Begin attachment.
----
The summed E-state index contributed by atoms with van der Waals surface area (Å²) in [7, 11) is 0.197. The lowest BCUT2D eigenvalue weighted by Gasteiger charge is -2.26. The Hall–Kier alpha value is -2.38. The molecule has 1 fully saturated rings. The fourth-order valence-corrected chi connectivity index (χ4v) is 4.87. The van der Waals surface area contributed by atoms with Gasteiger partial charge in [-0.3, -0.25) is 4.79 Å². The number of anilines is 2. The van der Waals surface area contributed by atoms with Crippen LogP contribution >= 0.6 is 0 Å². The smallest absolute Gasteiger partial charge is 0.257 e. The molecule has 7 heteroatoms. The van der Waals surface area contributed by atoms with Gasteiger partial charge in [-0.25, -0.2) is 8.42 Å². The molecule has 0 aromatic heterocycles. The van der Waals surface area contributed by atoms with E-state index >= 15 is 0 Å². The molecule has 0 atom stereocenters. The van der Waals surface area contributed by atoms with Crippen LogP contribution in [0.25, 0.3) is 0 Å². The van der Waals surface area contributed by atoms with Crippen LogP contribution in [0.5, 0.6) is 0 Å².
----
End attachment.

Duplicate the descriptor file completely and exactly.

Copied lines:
The summed E-state index contributed by atoms with van der Waals surface area (Å²) in [7, 11) is 0.197. The lowest BCUT2D eigenvalue weighted by Gasteiger charge is -2.26. The Hall–Kier alpha value is -2.38. The molecule has 1 fully saturated rings. The fourth-order valence-corrected chi connectivity index (χ4v) is 4.87. The van der Waals surface area contributed by atoms with Gasteiger partial charge in [-0.3, -0.25) is 4.79 Å². The number of anilines is 2. The van der Waals surface area contributed by atoms with Crippen LogP contribution >= 0.6 is 0 Å². The smallest absolute Gasteiger partial charge is 0.257 e. The molecule has 7 heteroatoms. The van der Waals surface area contributed by atoms with Gasteiger partial charge in [-0.25, -0.2) is 8.42 Å². The molecule has 0 aromatic heterocycles. The van der Waals surface area contributed by atoms with E-state index >= 15 is 0 Å². The molecule has 0 atom stereocenters. The van der Waals surface area contributed by atoms with Crippen LogP contribution in [0.25, 0.3) is 0 Å². The van der Waals surface area contributed by atoms with Crippen LogP contribution in [0.5, 0.6) is 0 Å².